- Bacterial Leaf spot – usually causes brown or black spots, but with enough damage the leaves can start to die and basil leaves turn yellow
- Fusarium Wilt – this starts out as brown streaks on the stems, eventually wilting and causing yellow leaves.
If you determine you do have this, I would go ahead and get rid of the affected basil plants. It’s likely that this is already in the process of spreading to other leaves. Do not add this to compost bin though – bury, burn, or place in a closed container to kill off the disease. Adding any kind of plant with fungal diseases can ruin your compost pile.
Get rid of the affected soil and replace with a good quality potting soil for the next batch. It’s better to fully get rid of these diseases than allow them to affect your next batch just to save a few dollars.
If you continually experience this, you can use a natural anti-fungal copper spray, but this generally goes away.
Make sure you are watering your basil plants in the morning so they have time to dry out and not have wet leaves throughout the night. This should help keep mildew at bay.
7. Nutrient Deficiency
While it’s generally not necessary to add nutrients to your plant (that’s what the soil is for), it can come up as an issue.
If you’re using old potting soil, or the soil has just lost its nutrients, you may need to supplement with nutrients. This is much more common when growing basil indoors, than when it’s grown in the soil outside. The only nutrients it’s getting are from what you offer it, where outside it has a few options.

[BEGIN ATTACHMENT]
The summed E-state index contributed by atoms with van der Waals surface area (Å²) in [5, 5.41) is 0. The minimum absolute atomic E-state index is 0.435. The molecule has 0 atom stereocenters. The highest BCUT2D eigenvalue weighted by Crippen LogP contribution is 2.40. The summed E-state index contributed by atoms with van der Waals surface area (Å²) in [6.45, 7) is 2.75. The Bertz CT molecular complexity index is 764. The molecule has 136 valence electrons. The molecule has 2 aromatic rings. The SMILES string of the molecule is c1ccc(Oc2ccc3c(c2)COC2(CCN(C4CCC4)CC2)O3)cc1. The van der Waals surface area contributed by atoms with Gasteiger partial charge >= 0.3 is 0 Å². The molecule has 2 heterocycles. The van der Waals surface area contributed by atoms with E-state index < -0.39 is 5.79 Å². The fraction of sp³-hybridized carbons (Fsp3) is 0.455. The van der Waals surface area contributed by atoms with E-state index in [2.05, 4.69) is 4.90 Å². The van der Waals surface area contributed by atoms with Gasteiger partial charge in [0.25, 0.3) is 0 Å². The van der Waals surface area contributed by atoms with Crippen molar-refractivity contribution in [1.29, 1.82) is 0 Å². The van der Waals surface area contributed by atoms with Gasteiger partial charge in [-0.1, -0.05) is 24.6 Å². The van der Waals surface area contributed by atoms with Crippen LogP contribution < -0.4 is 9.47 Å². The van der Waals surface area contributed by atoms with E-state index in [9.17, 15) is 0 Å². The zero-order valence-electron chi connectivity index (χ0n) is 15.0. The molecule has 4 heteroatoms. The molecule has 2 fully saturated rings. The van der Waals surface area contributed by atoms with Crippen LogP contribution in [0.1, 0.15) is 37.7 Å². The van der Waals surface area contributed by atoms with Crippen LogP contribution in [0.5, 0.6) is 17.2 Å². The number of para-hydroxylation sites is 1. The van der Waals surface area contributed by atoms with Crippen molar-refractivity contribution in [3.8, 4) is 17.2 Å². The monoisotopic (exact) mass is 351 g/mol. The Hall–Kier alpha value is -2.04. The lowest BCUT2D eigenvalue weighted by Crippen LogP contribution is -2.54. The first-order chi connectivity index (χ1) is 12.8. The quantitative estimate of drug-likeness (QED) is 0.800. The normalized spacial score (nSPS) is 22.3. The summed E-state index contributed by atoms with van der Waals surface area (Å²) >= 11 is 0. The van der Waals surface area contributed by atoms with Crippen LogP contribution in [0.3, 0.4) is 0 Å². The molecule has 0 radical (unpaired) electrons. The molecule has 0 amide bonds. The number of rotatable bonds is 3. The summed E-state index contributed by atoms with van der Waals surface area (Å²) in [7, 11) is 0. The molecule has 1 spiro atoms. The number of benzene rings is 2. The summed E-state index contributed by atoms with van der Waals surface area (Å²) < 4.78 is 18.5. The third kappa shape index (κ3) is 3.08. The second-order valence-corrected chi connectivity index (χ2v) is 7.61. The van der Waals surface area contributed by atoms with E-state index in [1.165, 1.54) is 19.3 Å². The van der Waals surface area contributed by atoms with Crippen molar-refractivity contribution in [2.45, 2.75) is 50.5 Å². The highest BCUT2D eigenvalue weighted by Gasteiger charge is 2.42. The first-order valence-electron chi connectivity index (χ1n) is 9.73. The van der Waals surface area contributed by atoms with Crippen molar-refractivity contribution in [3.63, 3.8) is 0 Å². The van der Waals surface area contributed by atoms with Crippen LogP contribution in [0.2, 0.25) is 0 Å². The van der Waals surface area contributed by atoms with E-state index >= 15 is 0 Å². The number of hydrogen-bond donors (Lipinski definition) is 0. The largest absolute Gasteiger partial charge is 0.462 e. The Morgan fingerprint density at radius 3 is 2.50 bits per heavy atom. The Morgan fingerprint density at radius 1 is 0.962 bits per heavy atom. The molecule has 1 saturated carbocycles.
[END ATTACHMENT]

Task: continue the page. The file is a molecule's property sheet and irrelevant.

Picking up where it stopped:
Note: Be sure not to add too much fertilizer, as overfeeding your basil plants can cause additional leaves to grow and you may end up with a basil plant that is not as flavorful.
Potassium, Nitrogen and Phosphorus
These 3 are the more common nutrient deficiencies in basil plants. The only real way to know if your plant is suffering from this is to buy a soil test kit like this one.
But, for something simple to replace as basil plants, it might not be worth it. Check out the rest of this list and see if there is a better explanation for the basil leaves turning yellow.
There are some common pests that like to feed on the basil plant. Two of the more common pests for basil are aphids and mealy bugs.
Ah, one of the most annoying pests for any gardener to find. They show up on all kinds of herbs and vegetable plants.
Aphids are like the glitter of gardening – once you find one, it’ll multiply fast, and good luck getting rid of them all!
You’ll know you have them if you see tiny brown or white flecks on the bottom of your basil leaves. While aphids literally come in every color of the rainbow, white, brown and orange are the ones most common when growing basil.